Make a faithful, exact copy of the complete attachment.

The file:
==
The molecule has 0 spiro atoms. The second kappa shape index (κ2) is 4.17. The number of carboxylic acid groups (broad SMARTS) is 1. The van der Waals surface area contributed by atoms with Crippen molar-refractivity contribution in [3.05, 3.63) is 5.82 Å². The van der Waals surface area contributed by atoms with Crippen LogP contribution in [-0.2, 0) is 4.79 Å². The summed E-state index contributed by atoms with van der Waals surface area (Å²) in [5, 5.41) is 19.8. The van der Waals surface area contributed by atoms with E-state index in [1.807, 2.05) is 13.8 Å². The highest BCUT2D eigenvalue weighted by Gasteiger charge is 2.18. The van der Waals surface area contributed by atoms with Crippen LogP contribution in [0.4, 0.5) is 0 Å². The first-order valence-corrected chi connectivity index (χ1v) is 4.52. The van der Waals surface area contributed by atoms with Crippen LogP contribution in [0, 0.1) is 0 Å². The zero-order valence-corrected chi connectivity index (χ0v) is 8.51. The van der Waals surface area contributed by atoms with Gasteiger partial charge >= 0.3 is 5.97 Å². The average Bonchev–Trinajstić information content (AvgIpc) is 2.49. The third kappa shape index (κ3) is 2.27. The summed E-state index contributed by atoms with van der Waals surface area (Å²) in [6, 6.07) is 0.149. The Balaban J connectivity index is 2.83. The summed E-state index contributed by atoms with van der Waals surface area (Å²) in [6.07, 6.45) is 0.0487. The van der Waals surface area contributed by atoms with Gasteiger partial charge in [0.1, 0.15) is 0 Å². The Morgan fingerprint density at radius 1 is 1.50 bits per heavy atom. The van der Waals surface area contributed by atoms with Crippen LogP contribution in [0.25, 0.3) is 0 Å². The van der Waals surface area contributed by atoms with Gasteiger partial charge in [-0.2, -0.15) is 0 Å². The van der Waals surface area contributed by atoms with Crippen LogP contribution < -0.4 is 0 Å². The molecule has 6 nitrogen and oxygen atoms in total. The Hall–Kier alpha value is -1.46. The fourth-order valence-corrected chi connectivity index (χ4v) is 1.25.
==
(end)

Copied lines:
The molecule has 0 spiro atoms. The second kappa shape index (κ2) is 4.17. The number of carboxylic acid groups (broad SMARTS) is 1. The van der Waals surface area contributed by atoms with Crippen molar-refractivity contribution in [3.05, 3.63) is 5.82 Å². The van der Waals surface area contributed by atoms with Crippen LogP contribution in [-0.2, 0) is 4.79 Å². The summed E-state index contributed by atoms with van der Waals surface area (Å²) in [5, 5.41) is 19.8. The van der Waals surface area contributed by atoms with E-state index in [1.807, 2.05) is 13.8 Å². The highest BCUT2D eigenvalue weighted by Gasteiger charge is 2.18. The van der Waals surface area contributed by atoms with Crippen LogP contribution in [0.4, 0.5) is 0 Å². The first-order valence-corrected chi connectivity index (χ1v) is 4.52. The van der Waals surface area contributed by atoms with Crippen LogP contribution in [0, 0.1) is 0 Å². The zero-order valence-corrected chi connectivity index (χ0v) is 8.51. The van der Waals surface area contributed by atoms with Gasteiger partial charge >= 0.3 is 5.97 Å². The average Bonchev–Trinajstić information content (AvgIpc) is 2.49. The third kappa shape index (κ3) is 2.27. The summed E-state index contributed by atoms with van der Waals surface area (Å²) in [6, 6.07) is 0.149. The Balaban J connectivity index is 2.83. The summed E-state index contributed by atoms with van der Waals surface area (Å²) in [6.07, 6.45) is 0.0487. The van der Waals surface area contributed by atoms with Gasteiger partial charge in [0.1, 0.15) is 0 Å². The Morgan fingerprint density at radius 1 is 1.50 bits per heavy atom. The van der Waals surface area contributed by atoms with Crippen LogP contribution in [0.25, 0.3) is 0 Å². The van der Waals surface area contributed by atoms with Gasteiger partial charge in [-0.2, -0.15) is 0 Å². The van der Waals surface area contributed by atoms with Crippen LogP contribution < -0.4 is 0 Å². The molecule has 6 nitrogen and oxygen atoms in total. The Hall–Kier alpha value is -1.46. The fourth-order valence-corrected chi connectivity index (χ4v) is 1.25.